Episode 3: Strangers Arrive
In July of 1540, the Ashiwi people watched as a group of armed strangers – who turned out to be Europeans – came into the desert Southwest, on horseback, and with an agenda of finding the cities of gold they had heard were located in the desert Southwest.
Part 3 of our story tells the story of the day when the A:shiwi (Zuni) people met some uninvited visitors. We hear what happened, how this moment changed the course of the history of the people already living in the desert southwest, and we see artifacts preserved from that fateful encounter.
We are joined by A:shiwi A:wan Museum and Heritage Center director Curtis Quam, along with archaeologist Mary Weahkee from the New Mexico Center for Archeological Research, Pueblo educator Jon Ghahate, and Tribal Preservation Officer for the Piro-Mansa-Tiwa tribe, Diego Medina.
Episode 4: Pueblo Revolt
The new neighbors had so many demands and harsh punishments, the pueblo peoples had enough and organized a revolt, sending the priests and other Europeans packing.
Part 4 of our Brief History of the American Southwest for Kids tells the story of Po’Pay, the architect behind the Pueblo Revolt of 1680. Since their incursion onto the homelands of the Pueblo peoples, the Spanish established a harsh colonial feudal rule which generated animosity. Po’Pay’s leadership united Pueblo communities, which resulted in forcing the Spanish to realize their only option was to leave.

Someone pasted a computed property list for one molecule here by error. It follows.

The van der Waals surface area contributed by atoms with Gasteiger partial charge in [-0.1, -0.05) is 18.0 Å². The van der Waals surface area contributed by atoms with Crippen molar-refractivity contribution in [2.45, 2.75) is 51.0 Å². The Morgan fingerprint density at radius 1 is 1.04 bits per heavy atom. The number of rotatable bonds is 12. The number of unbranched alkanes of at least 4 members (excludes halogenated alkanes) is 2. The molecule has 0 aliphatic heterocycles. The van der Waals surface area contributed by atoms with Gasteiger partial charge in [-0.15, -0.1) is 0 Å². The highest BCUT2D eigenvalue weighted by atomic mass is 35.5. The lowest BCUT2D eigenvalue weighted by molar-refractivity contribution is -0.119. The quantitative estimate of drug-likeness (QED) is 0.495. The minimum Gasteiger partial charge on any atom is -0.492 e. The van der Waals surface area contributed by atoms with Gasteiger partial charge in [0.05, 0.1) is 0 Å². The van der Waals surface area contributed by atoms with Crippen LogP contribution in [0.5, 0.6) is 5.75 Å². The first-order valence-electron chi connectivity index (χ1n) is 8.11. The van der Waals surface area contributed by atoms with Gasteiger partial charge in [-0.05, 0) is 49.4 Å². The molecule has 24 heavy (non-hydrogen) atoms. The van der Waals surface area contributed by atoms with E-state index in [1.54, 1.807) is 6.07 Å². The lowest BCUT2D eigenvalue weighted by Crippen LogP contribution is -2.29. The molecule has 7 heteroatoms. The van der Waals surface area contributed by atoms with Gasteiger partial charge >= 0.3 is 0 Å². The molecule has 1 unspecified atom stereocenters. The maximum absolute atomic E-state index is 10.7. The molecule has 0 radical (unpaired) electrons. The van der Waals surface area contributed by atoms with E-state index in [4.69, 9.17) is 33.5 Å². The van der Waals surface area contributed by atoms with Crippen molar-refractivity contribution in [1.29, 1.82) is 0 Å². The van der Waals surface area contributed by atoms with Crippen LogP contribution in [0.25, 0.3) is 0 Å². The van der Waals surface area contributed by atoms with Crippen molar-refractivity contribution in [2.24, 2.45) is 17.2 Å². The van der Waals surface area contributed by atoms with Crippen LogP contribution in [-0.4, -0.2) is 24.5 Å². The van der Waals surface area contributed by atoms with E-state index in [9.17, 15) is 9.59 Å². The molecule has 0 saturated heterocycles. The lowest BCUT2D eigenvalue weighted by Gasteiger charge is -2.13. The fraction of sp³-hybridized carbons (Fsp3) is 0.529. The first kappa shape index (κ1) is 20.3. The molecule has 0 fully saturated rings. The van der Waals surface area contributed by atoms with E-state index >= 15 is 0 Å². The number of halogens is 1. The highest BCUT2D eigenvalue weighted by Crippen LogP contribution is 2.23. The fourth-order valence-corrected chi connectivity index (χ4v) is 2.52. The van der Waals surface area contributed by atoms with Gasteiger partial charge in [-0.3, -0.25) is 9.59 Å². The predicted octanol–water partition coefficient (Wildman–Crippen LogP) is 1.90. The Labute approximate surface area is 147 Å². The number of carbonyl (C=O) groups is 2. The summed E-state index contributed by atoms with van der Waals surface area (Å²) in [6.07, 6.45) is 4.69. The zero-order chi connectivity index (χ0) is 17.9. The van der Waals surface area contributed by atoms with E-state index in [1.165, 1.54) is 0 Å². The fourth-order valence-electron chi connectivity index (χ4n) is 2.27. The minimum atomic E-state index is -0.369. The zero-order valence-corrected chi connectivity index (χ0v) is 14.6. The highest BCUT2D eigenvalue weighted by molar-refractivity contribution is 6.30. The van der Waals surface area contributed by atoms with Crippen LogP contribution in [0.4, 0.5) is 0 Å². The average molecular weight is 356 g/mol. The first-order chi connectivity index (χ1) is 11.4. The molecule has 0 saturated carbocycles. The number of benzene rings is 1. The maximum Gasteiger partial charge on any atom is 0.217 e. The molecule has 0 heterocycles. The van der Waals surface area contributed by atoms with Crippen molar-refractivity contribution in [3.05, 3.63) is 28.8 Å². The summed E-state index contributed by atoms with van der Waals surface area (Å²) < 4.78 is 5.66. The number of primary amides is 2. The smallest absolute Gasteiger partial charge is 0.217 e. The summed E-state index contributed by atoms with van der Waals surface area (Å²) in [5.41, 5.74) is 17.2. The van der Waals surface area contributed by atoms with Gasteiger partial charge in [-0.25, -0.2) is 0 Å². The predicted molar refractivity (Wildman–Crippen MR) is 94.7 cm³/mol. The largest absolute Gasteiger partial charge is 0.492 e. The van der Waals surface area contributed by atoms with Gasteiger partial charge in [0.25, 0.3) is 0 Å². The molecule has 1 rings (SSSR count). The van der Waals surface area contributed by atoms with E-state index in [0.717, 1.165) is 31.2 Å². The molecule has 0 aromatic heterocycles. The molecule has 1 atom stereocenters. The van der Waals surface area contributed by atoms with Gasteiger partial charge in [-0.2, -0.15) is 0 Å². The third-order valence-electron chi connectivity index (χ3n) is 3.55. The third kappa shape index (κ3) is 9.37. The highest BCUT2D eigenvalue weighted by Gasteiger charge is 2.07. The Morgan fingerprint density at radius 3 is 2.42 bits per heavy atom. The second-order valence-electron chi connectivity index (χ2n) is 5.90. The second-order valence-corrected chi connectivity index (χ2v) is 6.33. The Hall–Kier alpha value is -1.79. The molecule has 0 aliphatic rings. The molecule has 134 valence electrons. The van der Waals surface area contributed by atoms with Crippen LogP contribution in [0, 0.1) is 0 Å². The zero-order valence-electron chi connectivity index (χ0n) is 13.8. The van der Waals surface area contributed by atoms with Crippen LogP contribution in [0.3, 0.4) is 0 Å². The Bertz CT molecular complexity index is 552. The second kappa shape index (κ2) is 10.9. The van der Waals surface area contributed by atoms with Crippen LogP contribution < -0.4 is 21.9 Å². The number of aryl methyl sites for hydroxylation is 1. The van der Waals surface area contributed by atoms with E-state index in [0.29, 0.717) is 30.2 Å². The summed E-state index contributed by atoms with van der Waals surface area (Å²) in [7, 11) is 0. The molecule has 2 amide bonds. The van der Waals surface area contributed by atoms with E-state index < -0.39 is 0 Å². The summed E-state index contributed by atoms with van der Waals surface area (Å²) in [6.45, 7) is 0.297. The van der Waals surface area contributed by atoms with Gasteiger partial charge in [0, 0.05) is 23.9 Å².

Our experts include Pueblo educator Jon Ghahate, and Piro-Manso-Tiwa Tribal Preservation Officer, Diego Medina.
Episode 5: Colonization
Within two decades, the Spanish settlers returned to the Rio Grande Valley, laying claim to the fertile valleys to build haciendas, churches and towns, to be owned by the Spanish crown. This virtual field trip to Los Luceros Historic Site will tell the story.
Part 5 of our Brief History of the American Southwest for Kids tells the story of the Spanish colonial era of the American Southwest after the Pueblo Revolt. Representatives of the Spanish crown returned to terra nueva to claim territory in the southwest lost in the Pueblo Revolt. Estancias or ranches such as Los Luceros Historic Site is an example of how ranches operated, what they contained, and the impact upon the numerous, diverse indigenous communities in what was to become the State of New Mexico, then the eventual Mexican Independence and territorial acquisition by the United States and subsequent statehood.
Our guests will talk about the geo-political and actual battles between Spain, Mexico and the United States to control the Southwest. We will learn about the encomienda, the Land Grants, and the Treaty of Guadalupe Hidalgo, and the impact on the population of Pueblo people.
Our experts include Los Luceros Historic Site interpretive ranger Carlyn Stewart and Rebecca Ward, along with Piro-Manso-Tiwa Tribal Preservation Officer Diego Medina, archaeologist Mary Weahkee from the New Mexico Center for Archaeology, and Dava Fratello, Principal of the Comanche Academy in Oklahoma.
Episode 6: Nationalization